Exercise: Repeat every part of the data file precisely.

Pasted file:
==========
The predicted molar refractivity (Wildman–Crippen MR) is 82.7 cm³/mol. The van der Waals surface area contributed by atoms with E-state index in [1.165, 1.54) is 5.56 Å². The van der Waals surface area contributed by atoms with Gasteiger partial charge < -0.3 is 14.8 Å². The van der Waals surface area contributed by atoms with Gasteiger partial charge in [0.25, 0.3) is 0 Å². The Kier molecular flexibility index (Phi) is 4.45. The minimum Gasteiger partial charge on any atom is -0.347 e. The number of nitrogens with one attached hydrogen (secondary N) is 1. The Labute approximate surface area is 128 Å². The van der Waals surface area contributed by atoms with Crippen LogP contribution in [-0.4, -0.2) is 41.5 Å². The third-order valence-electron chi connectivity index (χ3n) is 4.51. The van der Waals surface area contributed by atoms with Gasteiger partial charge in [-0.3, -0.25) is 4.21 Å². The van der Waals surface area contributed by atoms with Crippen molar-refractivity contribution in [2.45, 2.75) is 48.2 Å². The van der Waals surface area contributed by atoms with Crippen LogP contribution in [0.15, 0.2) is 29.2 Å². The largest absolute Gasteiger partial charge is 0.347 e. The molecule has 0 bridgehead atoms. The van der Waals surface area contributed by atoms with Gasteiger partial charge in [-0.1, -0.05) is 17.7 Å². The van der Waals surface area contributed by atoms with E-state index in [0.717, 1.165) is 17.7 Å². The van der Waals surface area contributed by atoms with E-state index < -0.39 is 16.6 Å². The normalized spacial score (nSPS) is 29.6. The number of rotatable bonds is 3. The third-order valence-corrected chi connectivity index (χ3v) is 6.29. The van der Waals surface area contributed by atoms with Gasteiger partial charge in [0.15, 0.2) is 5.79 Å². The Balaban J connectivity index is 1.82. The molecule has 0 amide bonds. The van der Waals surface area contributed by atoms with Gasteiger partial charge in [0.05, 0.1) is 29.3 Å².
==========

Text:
The predicted molar refractivity (Wildman–Crippen MR) is 82.7 cm³/mol. The van der Waals surface area contributed by atoms with E-state index in [1.165, 1.54) is 5.56 Å². The van der Waals surface area contributed by atoms with Gasteiger partial charge < -0.3 is 14.8 Å². The van der Waals surface area contributed by atoms with Gasteiger partial charge in [0.25, 0.3) is 0 Å². The Kier molecular flexibility index (Phi) is 4.45. The minimum Gasteiger partial charge on any atom is -0.347 e. The number of nitrogens with one attached hydrogen (secondary N) is 1. The Labute approximate surface area is 128 Å². The van der Waals surface area contributed by atoms with Crippen LogP contribution in [-0.4, -0.2) is 41.5 Å². The third-order valence-electron chi connectivity index (χ3n) is 4.51. The van der Waals surface area contributed by atoms with Gasteiger partial charge in [-0.3, -0.25) is 4.21 Å². The van der Waals surface area contributed by atoms with Crippen molar-refractivity contribution in [2.45, 2.75) is 48.2 Å². The van der Waals surface area contributed by atoms with Crippen LogP contribution in [0.15, 0.2) is 29.2 Å². The largest absolute Gasteiger partial charge is 0.347 e. The molecule has 0 bridgehead atoms. The van der Waals surface area contributed by atoms with Gasteiger partial charge in [-0.1, -0.05) is 17.7 Å². The van der Waals surface area contributed by atoms with E-state index in [0.717, 1.165) is 17.7 Å². The van der Waals surface area contributed by atoms with E-state index < -0.39 is 16.6 Å². The normalized spacial score (nSPS) is 29.6. The number of rotatable bonds is 3. The third-order valence-corrected chi connectivity index (χ3v) is 6.29. The van der Waals surface area contributed by atoms with Gasteiger partial charge in [0.15, 0.2) is 5.79 Å². The Balaban J connectivity index is 1.82. The molecule has 0 amide bonds. The van der Waals surface area contributed by atoms with Gasteiger partial charge in [0.05, 0.1) is 29.3 Å².